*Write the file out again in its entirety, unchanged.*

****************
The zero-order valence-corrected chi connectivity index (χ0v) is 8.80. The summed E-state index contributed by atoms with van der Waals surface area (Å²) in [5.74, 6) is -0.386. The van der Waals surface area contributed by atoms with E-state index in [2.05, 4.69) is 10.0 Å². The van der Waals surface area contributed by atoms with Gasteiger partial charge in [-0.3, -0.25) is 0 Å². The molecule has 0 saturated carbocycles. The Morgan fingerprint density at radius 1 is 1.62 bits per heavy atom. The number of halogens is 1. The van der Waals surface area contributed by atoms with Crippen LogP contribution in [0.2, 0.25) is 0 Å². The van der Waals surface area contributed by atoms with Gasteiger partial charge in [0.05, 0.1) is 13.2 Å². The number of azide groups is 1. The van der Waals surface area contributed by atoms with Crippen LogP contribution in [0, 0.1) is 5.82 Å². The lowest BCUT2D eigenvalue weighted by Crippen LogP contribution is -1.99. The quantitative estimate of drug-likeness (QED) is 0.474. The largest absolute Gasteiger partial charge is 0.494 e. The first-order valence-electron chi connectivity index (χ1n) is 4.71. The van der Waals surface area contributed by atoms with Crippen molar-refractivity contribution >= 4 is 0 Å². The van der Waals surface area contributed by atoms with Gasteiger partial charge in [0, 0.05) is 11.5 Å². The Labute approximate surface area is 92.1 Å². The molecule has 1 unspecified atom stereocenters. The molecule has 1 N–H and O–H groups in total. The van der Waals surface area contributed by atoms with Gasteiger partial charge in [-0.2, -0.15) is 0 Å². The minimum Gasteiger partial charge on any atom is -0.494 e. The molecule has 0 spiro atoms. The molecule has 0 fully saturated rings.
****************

The zero-order valence-corrected chi connectivity index (χ0v) is 8.80. The summed E-state index contributed by atoms with van der Waals surface area (Å²) in [5.74, 6) is -0.386. The van der Waals surface area contributed by atoms with E-state index in [2.05, 4.69) is 10.0 Å². The van der Waals surface area contributed by atoms with Gasteiger partial charge in [-0.3, -0.25) is 0 Å². The molecule has 0 saturated carbocycles. The Morgan fingerprint density at radius 1 is 1.62 bits per heavy atom. The number of halogens is 1. The van der Waals surface area contributed by atoms with Crippen LogP contribution in [0.2, 0.25) is 0 Å². The van der Waals surface area contributed by atoms with Gasteiger partial charge in [0.05, 0.1) is 13.2 Å². The number of azide groups is 1. The van der Waals surface area contributed by atoms with Crippen LogP contribution in [0, 0.1) is 5.82 Å². The lowest BCUT2D eigenvalue weighted by Crippen LogP contribution is -1.99. The quantitative estimate of drug-likeness (QED) is 0.474. The largest absolute Gasteiger partial charge is 0.494 e. The first-order valence-electron chi connectivity index (χ1n) is 4.71. The van der Waals surface area contributed by atoms with Crippen molar-refractivity contribution >= 4 is 0 Å². The van der Waals surface area contributed by atoms with Gasteiger partial charge in [0, 0.05) is 11.5 Å². The Labute approximate surface area is 92.1 Å². The molecule has 1 unspecified atom stereocenters. The molecule has 1 N–H and O–H groups in total. The van der Waals surface area contributed by atoms with Gasteiger partial charge in [-0.2, -0.15) is 0 Å². The minimum Gasteiger partial charge on any atom is -0.494 e. The molecule has 0 spiro atoms. The molecule has 0 fully saturated rings.